10% increase in GST giving a total of 25% will raise an additional $25 billion or enough to pay for a $250 per week Basic Income. The Basic Income is increased to $276 per week to compensate for the increase in the price of Goods and Services.

15% increase in GST giving a total GST of 30% will raise an additional $37 billion or enough to pay for a $300 per week Basic Income. The Basic Income is increased to $345 per week to compensate for the increase in the price of Goods and Services.


Can an add-on Basic Income be fully funded with a GST alone?

 

Some GST advocates suggest a Basic Income fully funded from GST might be introduced as an add-on scheme. Those who advocate this method of funding argue that a greater proportion of the population will benefit from this method of funding.

 

Others are concerned that an add-on scheme will not eliminate the current problems with the welfare system such as inefficiency and poverty traps, will not gain the cost and targeting advantages of using a proportional tax adding to the cost of the scheme, and that the very high GST rates that result will have consequential and unintended problems arising from the significantly increased price of goods and services.

Disadvantages of high GST rates.

High rates of GST tend to target and disadvantage those on lower incomes more than those on higher incomes. This is because those on lower incomes spend the majority of their income on goods and services in their home countries and local areas while those on higher incomes spend a smaller proportion of their income on goods and services and invest the remainder, or they spend their income, including the Basic Income, on overseas trips where they can avoid the unusually high GST rates in their home countries. This leads to an increased accrual of wealth by the wealthy. The rich get richer.

High GST rates will increase the cost of high-value items such as buses and aircraft and this will result in higher fares. Higher fares impact on those on lower incomes to a greater extent than those on higher incomes. 

 

Those who are concerned at the problems that arise from a GST only funding model prefer to see taxation spread more widely over a number of tax options. 

Examples of add-on Basic Income schemes fully funded from GST follow. 
 

In the following three examples the Basic Income is paid without converting to a proportional tax or savings from the partial replacement of the welfare system.

 

A 14% increase in GST giving a total GST of 29% will raise an additional $34.93 billion or enough to fully fund an add-on $175 per week Basic Income that has been increased to $199.50 per week to compensate for the increase in the price of Goods and Services.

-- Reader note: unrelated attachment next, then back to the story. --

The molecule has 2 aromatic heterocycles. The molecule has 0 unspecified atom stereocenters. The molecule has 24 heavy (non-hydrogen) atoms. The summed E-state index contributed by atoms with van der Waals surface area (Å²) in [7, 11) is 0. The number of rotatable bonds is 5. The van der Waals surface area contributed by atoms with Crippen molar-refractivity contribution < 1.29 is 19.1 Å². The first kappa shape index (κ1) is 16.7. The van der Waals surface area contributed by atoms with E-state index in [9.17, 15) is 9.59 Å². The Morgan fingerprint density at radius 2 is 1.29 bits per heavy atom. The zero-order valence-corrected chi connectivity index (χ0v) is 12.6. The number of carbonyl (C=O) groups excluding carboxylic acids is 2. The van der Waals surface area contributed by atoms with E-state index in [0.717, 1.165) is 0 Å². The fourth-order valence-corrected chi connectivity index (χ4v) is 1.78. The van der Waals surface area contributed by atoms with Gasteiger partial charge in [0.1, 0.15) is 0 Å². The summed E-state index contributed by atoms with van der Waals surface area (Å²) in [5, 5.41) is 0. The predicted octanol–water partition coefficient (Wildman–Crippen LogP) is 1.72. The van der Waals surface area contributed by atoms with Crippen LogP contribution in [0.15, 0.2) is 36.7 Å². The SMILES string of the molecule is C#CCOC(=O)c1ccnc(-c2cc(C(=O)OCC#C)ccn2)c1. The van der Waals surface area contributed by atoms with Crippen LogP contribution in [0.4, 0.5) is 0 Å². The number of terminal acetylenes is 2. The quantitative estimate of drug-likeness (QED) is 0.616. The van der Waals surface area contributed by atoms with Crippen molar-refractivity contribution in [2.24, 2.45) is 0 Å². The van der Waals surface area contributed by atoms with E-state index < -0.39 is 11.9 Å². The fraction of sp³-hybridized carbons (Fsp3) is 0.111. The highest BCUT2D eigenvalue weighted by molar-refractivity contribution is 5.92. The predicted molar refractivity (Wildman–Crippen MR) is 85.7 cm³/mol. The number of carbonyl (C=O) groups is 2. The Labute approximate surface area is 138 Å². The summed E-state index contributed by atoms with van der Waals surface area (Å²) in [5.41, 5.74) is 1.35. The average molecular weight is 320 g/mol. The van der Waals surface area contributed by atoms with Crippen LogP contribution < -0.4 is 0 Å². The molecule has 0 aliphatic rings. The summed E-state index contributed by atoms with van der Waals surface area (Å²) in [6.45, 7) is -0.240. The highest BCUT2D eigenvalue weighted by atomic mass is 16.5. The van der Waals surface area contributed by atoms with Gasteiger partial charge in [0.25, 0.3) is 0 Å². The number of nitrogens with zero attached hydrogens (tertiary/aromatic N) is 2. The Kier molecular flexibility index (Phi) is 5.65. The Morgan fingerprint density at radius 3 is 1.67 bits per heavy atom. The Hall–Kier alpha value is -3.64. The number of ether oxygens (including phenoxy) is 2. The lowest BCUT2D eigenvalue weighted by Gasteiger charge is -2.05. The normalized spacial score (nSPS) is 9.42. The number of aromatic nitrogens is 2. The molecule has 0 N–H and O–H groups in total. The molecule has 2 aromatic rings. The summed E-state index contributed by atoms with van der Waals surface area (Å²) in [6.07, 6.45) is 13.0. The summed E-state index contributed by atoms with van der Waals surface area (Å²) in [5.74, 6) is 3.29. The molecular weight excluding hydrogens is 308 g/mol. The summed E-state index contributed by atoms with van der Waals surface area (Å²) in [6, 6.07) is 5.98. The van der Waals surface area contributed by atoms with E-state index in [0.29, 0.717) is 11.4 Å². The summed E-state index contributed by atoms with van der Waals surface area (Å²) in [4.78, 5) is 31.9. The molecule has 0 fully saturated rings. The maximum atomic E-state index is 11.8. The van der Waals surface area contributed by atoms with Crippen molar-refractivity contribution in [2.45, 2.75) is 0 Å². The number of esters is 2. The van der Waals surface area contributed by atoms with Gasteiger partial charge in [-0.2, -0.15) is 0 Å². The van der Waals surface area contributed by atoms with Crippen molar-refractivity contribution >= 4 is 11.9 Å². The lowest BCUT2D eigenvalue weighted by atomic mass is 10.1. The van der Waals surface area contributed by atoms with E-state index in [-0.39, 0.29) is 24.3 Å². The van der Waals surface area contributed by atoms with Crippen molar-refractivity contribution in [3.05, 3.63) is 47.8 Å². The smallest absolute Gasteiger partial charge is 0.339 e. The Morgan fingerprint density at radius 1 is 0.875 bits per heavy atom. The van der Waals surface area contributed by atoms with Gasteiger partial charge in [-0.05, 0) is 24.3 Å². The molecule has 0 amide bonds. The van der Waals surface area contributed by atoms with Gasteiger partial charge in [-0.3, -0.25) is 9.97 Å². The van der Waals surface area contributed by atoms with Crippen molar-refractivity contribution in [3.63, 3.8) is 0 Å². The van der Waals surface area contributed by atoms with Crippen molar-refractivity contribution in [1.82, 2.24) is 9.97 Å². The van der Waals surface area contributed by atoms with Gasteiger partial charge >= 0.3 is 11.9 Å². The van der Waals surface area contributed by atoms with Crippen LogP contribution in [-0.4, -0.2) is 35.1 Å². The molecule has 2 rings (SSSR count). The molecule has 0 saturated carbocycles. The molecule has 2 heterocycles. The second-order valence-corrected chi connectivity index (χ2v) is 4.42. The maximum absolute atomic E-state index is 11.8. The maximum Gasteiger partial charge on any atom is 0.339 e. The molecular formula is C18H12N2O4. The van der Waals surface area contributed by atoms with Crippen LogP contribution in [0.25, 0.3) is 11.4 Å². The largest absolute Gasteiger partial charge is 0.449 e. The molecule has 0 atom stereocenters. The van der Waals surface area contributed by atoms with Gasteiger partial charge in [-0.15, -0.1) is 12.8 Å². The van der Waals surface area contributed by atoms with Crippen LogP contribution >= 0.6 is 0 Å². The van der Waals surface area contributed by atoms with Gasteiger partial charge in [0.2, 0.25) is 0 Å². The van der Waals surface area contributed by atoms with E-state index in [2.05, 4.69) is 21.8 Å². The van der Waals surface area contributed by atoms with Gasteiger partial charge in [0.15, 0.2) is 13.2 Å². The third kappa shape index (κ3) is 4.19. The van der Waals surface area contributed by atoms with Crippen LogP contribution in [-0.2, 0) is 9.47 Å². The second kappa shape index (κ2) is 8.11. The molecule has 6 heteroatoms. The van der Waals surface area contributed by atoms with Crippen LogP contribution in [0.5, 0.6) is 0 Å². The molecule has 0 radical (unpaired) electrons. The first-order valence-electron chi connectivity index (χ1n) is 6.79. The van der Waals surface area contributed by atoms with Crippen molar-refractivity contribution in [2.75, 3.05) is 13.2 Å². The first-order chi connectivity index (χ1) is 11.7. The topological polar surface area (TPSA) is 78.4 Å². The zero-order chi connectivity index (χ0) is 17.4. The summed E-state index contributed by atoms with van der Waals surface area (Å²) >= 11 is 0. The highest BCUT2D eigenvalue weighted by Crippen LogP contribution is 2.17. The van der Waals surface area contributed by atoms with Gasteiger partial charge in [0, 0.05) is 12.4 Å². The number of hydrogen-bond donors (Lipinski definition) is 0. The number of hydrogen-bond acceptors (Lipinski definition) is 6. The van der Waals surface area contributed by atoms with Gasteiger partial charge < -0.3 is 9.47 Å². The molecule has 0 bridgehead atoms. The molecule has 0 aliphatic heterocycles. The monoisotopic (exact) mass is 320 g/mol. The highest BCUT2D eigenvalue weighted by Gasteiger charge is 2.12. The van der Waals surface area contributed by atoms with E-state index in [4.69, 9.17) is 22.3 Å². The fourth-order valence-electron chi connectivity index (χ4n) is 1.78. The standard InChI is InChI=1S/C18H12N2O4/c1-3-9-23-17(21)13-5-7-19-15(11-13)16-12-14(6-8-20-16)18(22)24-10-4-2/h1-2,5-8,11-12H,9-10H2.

A 20% increase in GST giving a total GST of 35% will raise an additional $49.9 billion or enough to fully fund an add-on $250 per week Basic Income that has been increased to $301 to compensate for the increase in the price of Goods and Services.

A 30% increase in GST giving a total GST of 45% will raise an additional $74.84 billion or enough to fully fund an add-on $300 per week Basic Income that has been increased to $390.00 to compensate for the increase in the price of Goods and Services.

 

These examples show that a scheme that uses a proportional tax and partial replacement of the welfare system will enable higher levels of Basic Income payments for a given value of GST increase than a scheme that retains the present progressive tax or an add-on scheme.  An add-on system is expensive and gives more money to those who do not need it.

Thus, increasing GST by 10% to a final rate of 25% will fund a Basic Income of $250 per week (increased to $275) when the Basic Income is paid with a conversion to a proportional tax and with welfare savings, but a 25% GST increase to a final rate of 40% is required to fund a Basic Income of $250 per week (increased to $312.50) when the Basic Income is paid as an add on scheme. A GST of 25% is within the range of GST rates charged in other countries but 40% is unusually high.

The progressive introduction of a Basic Income.

A Basic Income paid in conjunction with a proportional tax can be introduced progressively. It does not have to be introduced overnight. At the present, the government operates a number of different tax rates simultaneously. People nominate the rate they will be taxed at, primary or secondary when they sign up with a new employer.

 

A Basic Income can be introduced progressively and voluntarily when people who sign up for Basic Income are required to also agree to a proportional tax on all other income. This smooths the transition to a Basic Income system. Money from the first payments made will be generating tax returns for the government smoothing the introduction of a Basic Income for those who sign up later. A progressive introduction of a Basic Income lowers the initial sum of money that a government must find to start a Basic Income scheme but may require the government to spread the initial funding over a longer period of time. For more information see: frequently asked questions - Will Basic Income be compulsory?

End

Revised 9 Oct 2020, 4 Oct 2021, 19 Jun 2022.